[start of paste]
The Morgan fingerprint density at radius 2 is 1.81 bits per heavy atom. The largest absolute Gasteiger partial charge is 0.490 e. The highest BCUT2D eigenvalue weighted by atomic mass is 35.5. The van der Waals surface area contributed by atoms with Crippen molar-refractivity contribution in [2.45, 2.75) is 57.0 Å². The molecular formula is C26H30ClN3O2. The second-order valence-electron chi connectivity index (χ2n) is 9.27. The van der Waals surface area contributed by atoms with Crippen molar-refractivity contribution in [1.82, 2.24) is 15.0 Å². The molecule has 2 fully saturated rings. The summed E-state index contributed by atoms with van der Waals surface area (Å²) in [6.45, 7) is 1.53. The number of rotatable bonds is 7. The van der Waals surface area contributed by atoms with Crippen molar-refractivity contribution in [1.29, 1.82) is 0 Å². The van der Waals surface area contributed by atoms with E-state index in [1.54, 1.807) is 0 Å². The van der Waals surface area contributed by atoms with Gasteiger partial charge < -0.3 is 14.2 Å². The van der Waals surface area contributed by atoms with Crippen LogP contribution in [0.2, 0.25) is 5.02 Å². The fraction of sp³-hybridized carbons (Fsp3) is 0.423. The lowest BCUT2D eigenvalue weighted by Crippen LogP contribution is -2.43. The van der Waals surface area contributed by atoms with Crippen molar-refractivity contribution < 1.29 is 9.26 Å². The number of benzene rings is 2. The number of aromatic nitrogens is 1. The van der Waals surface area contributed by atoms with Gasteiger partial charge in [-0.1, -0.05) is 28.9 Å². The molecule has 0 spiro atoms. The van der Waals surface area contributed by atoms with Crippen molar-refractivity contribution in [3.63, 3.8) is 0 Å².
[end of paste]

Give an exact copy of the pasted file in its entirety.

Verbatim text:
The Morgan fingerprint density at radius 2 is 1.81 bits per heavy atom. The largest absolute Gasteiger partial charge is 0.490 e. The highest BCUT2D eigenvalue weighted by atomic mass is 35.5. The van der Waals surface area contributed by atoms with Crippen molar-refractivity contribution in [2.45, 2.75) is 57.0 Å². The molecular formula is C26H30ClN3O2. The second-order valence-electron chi connectivity index (χ2n) is 9.27. The van der Waals surface area contributed by atoms with Crippen molar-refractivity contribution in [1.82, 2.24) is 15.0 Å². The molecule has 2 fully saturated rings. The summed E-state index contributed by atoms with van der Waals surface area (Å²) in [6.45, 7) is 1.53. The number of rotatable bonds is 7. The van der Waals surface area contributed by atoms with Crippen molar-refractivity contribution in [1.29, 1.82) is 0 Å². The van der Waals surface area contributed by atoms with E-state index in [1.54, 1.807) is 0 Å². The van der Waals surface area contributed by atoms with Gasteiger partial charge < -0.3 is 14.2 Å². The van der Waals surface area contributed by atoms with Crippen LogP contribution in [0.2, 0.25) is 5.02 Å². The fraction of sp³-hybridized carbons (Fsp3) is 0.423. The lowest BCUT2D eigenvalue weighted by Crippen LogP contribution is -2.43. The van der Waals surface area contributed by atoms with Crippen molar-refractivity contribution < 1.29 is 9.26 Å². The number of benzene rings is 2. The number of aromatic nitrogens is 1. The van der Waals surface area contributed by atoms with Gasteiger partial charge in [-0.1, -0.05) is 28.9 Å². The molecule has 0 spiro atoms. The van der Waals surface area contributed by atoms with Crippen molar-refractivity contribution in [3.63, 3.8) is 0 Å².